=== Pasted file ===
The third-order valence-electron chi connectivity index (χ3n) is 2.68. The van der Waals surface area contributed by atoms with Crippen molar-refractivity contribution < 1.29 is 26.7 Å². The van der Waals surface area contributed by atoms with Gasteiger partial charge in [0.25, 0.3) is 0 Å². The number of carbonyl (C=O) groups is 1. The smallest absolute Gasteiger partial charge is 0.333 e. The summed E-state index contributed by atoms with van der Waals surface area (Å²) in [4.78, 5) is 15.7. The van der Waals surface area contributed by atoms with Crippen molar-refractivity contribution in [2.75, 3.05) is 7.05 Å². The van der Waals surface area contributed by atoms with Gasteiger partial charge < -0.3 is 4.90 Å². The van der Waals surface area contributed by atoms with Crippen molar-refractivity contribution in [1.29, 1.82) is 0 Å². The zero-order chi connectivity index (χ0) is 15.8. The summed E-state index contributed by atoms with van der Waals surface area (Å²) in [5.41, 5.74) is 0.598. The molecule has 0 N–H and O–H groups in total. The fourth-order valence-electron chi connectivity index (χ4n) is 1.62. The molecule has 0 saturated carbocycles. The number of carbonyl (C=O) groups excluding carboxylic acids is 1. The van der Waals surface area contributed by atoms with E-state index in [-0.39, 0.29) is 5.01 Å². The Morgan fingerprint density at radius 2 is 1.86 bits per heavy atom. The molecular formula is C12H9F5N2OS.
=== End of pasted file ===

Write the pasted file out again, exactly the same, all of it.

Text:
The third-order valence-electron chi connectivity index (χ3n) is 2.68. The van der Waals surface area contributed by atoms with Crippen molar-refractivity contribution < 1.29 is 26.7 Å². The van der Waals surface area contributed by atoms with Gasteiger partial charge in [0.25, 0.3) is 0 Å². The number of carbonyl (C=O) groups is 1. The smallest absolute Gasteiger partial charge is 0.333 e. The summed E-state index contributed by atoms with van der Waals surface area (Å²) in [4.78, 5) is 15.7. The van der Waals surface area contributed by atoms with Crippen molar-refractivity contribution in [2.75, 3.05) is 7.05 Å². The van der Waals surface area contributed by atoms with Gasteiger partial charge < -0.3 is 4.90 Å². The van der Waals surface area contributed by atoms with Crippen molar-refractivity contribution in [1.29, 1.82) is 0 Å². The zero-order chi connectivity index (χ0) is 15.8. The summed E-state index contributed by atoms with van der Waals surface area (Å²) in [5.41, 5.74) is 0.598. The molecule has 0 N–H and O–H groups in total. The fourth-order valence-electron chi connectivity index (χ4n) is 1.62. The molecule has 0 saturated carbocycles. The number of carbonyl (C=O) groups excluding carboxylic acids is 1. The van der Waals surface area contributed by atoms with E-state index in [-0.39, 0.29) is 5.01 Å². The Morgan fingerprint density at radius 2 is 1.86 bits per heavy atom. The molecular formula is C12H9F5N2OS.